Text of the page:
Guide to Cavalry Units
The American Civil War, 1861 – 1865, saw cavalry tactics move largely away from the offensive towards the defensive, with the emphasis on screening, reconnaissance, raiding and harassment. Development of the rifled musket had also rendered the cavalry charge impractical.
The principal item of equipment for a cavalryman was the horse and one of the reasons both North and South initially hesitated in forming mounted units was because of financial considerations. Each cavalry regiment cost $300,000 for initial organization with annual upkeep expenses tallying over $100,000.
Both, Union and Confederate, cavalries originally required recruits or local communities to provide horses. A policy that lasted briefly in the North, while the South maintained it throughout the war, even though, Richmond leaders recognized its serious drawbacks.
In the first half of the war, the Confederates enjoyed the advantage in cavalry, as southern men were more accustomed to the riding and shooting life and most of the experienced cavalry officers from the regular army had chosen to side with the Confederacy.
By the spring of 1863, the Federal cavalry had overcome their inexperience, equipment issues, and tactical ignorance to become a competent veteran force and an equal cavalry capability.
There are two types of cavalry units: Shock and Carbine.
- Shock Cavalry is equipped with short ranged weapons (Carbines with a shorter barrel than a rifle, were less accurate, but easier to handle on horseback and a pistol.) and a saber. Shock cavalry cannot dismount and fight on foot. When Shock cavalry attacks, it will engage the enemy in melee, but avoid direct frontal charges into the enemy. Harass enemy flanks and rear by charging them, retreat, then, charge them again, retreat, repeat as necessary. Charge your Shock cavalry by using the “Charge” button or by double right clicking on an enemy unit. Shock cavalry is very good at eliminating limber artillery.
- Carbine Cavalry is equipped with a medium or long-range weapon and is able to dismount and fight on foot. Use the “Dismount” button to dismount a Carbine cavalry unit. Once, dismounted, your carbine cavalry will fight as skirmishers. Use the “Mount” button to mount a dismounted Carbine cavalry unit. When Carbine cavalry attacks, it will use ‘hit and run’ tactics, (While, again, Shock cavalry will engage in melee.), but you can still charge your Carbine cavalry by using the “Charge” button or by double right clicking on an enemy unit. Again, avoid direct frontal charges into the enemy. A good tactic is to harass your enemy’s flanks and rear from a distance.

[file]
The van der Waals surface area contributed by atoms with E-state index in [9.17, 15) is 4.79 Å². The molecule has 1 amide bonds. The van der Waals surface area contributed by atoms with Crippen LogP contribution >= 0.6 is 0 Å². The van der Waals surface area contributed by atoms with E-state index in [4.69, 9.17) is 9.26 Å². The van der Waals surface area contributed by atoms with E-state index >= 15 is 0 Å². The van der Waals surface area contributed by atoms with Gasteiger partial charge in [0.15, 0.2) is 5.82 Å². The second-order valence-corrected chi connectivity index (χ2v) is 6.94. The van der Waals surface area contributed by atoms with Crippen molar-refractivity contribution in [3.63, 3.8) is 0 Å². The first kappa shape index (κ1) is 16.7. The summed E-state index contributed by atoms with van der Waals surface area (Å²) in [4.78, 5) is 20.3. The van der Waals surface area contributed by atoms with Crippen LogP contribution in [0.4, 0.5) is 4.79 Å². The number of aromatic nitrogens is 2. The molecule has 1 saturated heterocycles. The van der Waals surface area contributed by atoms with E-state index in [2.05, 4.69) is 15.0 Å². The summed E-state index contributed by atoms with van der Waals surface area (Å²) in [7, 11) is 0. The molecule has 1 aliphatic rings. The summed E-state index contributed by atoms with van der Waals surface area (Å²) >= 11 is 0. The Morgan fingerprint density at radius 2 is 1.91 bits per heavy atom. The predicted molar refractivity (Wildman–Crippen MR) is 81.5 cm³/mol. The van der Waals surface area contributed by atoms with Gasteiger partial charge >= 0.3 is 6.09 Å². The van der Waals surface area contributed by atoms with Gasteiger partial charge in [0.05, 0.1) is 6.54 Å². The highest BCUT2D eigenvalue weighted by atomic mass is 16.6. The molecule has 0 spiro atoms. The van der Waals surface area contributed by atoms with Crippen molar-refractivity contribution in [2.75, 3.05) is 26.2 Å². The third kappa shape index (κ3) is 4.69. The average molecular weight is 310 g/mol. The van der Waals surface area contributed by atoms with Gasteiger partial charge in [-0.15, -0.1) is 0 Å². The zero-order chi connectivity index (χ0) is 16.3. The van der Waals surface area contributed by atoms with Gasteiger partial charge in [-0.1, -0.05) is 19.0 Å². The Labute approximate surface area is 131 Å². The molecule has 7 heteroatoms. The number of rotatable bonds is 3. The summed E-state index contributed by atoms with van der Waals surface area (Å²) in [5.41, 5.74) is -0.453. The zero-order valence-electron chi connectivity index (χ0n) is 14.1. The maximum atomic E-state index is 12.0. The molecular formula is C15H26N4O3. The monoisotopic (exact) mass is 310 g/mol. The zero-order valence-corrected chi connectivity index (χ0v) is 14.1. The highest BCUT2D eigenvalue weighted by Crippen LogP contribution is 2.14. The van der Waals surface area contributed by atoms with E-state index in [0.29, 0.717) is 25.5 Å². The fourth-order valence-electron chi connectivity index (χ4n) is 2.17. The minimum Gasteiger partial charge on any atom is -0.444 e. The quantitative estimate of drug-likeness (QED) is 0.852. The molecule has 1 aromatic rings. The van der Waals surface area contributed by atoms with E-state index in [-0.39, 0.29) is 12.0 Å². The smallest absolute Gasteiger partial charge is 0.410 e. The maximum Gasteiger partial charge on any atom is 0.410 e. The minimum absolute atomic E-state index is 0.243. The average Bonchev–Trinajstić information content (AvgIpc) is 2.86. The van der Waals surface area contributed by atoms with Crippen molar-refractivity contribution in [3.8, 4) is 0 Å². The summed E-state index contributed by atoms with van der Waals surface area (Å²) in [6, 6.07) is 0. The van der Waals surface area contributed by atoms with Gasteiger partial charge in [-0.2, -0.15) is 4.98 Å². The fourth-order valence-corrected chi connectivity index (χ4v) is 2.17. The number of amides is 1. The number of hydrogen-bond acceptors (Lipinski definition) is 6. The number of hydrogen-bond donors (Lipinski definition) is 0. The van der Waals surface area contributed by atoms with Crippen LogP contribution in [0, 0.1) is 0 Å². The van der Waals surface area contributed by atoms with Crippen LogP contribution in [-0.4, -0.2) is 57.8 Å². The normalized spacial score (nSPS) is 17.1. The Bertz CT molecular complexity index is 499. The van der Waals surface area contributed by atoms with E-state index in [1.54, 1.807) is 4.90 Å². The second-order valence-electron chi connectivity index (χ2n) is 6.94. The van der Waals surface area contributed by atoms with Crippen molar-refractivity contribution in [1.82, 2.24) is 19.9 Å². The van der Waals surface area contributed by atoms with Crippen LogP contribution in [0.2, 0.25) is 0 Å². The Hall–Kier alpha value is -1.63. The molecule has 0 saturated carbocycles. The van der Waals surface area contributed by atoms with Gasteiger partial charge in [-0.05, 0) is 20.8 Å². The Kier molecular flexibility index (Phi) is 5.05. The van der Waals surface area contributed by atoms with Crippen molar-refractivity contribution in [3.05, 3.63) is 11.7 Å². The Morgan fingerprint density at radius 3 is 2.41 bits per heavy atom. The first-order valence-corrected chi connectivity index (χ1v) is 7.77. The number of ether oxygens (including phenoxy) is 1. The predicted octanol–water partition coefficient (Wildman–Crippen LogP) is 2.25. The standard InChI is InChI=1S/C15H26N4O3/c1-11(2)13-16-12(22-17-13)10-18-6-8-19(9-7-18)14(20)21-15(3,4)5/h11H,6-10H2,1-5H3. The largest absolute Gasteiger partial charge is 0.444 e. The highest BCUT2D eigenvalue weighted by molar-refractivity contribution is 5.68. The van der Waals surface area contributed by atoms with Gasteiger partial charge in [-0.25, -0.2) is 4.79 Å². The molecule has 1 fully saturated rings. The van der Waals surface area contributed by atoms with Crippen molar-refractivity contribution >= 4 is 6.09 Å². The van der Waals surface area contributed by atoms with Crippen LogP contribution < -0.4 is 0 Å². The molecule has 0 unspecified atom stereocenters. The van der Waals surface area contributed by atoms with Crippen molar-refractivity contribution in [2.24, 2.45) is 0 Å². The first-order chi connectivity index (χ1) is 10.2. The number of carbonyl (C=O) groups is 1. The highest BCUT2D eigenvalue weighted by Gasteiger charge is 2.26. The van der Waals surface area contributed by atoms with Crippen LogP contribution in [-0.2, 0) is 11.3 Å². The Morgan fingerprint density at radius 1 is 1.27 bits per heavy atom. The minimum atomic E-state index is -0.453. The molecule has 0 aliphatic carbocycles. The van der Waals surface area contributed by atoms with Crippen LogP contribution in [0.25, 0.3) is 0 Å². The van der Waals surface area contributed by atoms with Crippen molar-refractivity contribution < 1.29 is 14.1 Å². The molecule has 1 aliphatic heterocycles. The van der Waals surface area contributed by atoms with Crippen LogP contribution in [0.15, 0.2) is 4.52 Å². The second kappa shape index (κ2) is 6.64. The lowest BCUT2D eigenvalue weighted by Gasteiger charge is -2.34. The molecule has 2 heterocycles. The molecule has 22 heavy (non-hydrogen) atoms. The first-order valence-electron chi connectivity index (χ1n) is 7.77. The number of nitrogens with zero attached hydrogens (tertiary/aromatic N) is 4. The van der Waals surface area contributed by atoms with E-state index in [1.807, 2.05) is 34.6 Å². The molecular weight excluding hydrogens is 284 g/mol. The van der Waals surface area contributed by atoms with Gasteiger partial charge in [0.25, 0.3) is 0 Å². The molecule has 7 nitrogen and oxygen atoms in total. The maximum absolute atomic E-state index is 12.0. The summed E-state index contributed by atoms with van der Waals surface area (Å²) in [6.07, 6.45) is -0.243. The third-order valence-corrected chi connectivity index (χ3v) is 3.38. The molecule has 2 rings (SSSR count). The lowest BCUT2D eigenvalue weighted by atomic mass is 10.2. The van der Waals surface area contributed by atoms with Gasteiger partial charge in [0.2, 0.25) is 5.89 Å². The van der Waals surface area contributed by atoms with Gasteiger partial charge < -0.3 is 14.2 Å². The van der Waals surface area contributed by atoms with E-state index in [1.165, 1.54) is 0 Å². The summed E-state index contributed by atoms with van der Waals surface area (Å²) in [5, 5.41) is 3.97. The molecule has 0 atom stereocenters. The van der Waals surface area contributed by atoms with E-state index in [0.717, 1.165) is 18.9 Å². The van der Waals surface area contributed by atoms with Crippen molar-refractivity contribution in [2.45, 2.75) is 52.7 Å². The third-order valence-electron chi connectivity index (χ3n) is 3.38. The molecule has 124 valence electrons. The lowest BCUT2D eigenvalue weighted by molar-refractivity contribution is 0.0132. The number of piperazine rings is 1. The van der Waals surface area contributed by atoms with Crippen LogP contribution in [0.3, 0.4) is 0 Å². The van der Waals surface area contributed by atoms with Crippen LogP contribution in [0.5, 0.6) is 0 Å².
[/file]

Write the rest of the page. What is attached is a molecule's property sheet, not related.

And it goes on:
Nineteenth century European military theory gave cavalry set tasks to perform.
In short, they were:
- Reconnaissance – locating and maintaining contact with the enemy. The “eyes of an army.”
- Screening – covering and concealing the movements of your own army from the enemy’s reconnaissance attempts.
- Covering the flanks and rear of your army in battle and threatening those of your enemy.
- Shock charges against the enemy to break them, to produce a rout, or, when your own army is withdrawing, to delay the pursuit.
- Picketing, orderly, and provost duty.
- Long distance raids designed to attack the supply lines of the enemy. Long-distance raids were the most desirable mission for cavalrymen, primarily because of the fame, supplies and loot that successful raids would bring, but they were often of little practical strategic value. This type of raid was frequently used in the American Civil War.
In 1865, the US Cavalry was probably the most formidable cavalry force in the world. But the volunteer cavalry would soon be discharged and the wars against Native Americans would not be appropriate for saber charges or mass invasions. By the time, the United States was involved in another major war, the era of cavalry had passed and the horse replaced by motorized and armored vehicles. There would never again be a need for masses of cavalry thrown against the territory of the enemy.
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